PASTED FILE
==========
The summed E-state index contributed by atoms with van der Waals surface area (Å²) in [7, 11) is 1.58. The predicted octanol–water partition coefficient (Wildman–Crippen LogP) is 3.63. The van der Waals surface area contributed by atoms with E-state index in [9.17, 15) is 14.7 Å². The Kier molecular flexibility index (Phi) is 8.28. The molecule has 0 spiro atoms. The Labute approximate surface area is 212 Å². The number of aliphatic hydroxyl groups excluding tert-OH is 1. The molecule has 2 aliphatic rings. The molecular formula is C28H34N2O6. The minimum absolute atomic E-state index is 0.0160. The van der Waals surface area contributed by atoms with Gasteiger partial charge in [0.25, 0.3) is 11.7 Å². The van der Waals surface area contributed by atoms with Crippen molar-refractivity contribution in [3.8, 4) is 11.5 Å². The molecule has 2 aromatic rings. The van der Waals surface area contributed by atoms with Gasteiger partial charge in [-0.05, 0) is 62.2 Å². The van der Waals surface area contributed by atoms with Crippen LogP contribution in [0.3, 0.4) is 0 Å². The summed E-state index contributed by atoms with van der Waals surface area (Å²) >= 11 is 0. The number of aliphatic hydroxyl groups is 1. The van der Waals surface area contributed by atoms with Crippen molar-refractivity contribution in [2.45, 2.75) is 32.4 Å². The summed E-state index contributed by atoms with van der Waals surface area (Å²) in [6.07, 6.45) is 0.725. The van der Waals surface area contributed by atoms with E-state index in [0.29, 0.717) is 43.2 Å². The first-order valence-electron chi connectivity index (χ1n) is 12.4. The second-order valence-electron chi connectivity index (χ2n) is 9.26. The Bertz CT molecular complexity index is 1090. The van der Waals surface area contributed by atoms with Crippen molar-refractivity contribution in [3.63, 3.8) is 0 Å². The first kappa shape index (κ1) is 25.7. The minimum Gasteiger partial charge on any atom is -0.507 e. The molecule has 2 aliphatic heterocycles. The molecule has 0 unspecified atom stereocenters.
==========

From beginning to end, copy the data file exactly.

The summed E-state index contributed by atoms with van der Waals surface area (Å²) in [7, 11) is 1.58. The predicted octanol–water partition coefficient (Wildman–Crippen LogP) is 3.63. The van der Waals surface area contributed by atoms with E-state index in [9.17, 15) is 14.7 Å². The Kier molecular flexibility index (Phi) is 8.28. The molecule has 0 spiro atoms. The Labute approximate surface area is 212 Å². The number of aliphatic hydroxyl groups excluding tert-OH is 1. The molecule has 2 aliphatic rings. The molecular formula is C28H34N2O6. The minimum absolute atomic E-state index is 0.0160. The van der Waals surface area contributed by atoms with Gasteiger partial charge in [0.25, 0.3) is 11.7 Å². The van der Waals surface area contributed by atoms with Crippen molar-refractivity contribution in [3.8, 4) is 11.5 Å². The molecule has 2 aromatic rings. The van der Waals surface area contributed by atoms with Gasteiger partial charge in [-0.05, 0) is 62.2 Å². The van der Waals surface area contributed by atoms with Crippen LogP contribution in [0.3, 0.4) is 0 Å². The summed E-state index contributed by atoms with van der Waals surface area (Å²) >= 11 is 0. The number of aliphatic hydroxyl groups is 1. The van der Waals surface area contributed by atoms with Crippen molar-refractivity contribution in [2.45, 2.75) is 32.4 Å². The summed E-state index contributed by atoms with van der Waals surface area (Å²) in [6.07, 6.45) is 0.725. The van der Waals surface area contributed by atoms with E-state index in [0.29, 0.717) is 43.2 Å². The first-order valence-electron chi connectivity index (χ1n) is 12.4. The second-order valence-electron chi connectivity index (χ2n) is 9.26. The Bertz CT molecular complexity index is 1090. The van der Waals surface area contributed by atoms with Crippen molar-refractivity contribution in [3.63, 3.8) is 0 Å². The first kappa shape index (κ1) is 25.7. The minimum Gasteiger partial charge on any atom is -0.507 e. The molecule has 2 aliphatic heterocycles. The molecule has 0 unspecified atom stereocenters.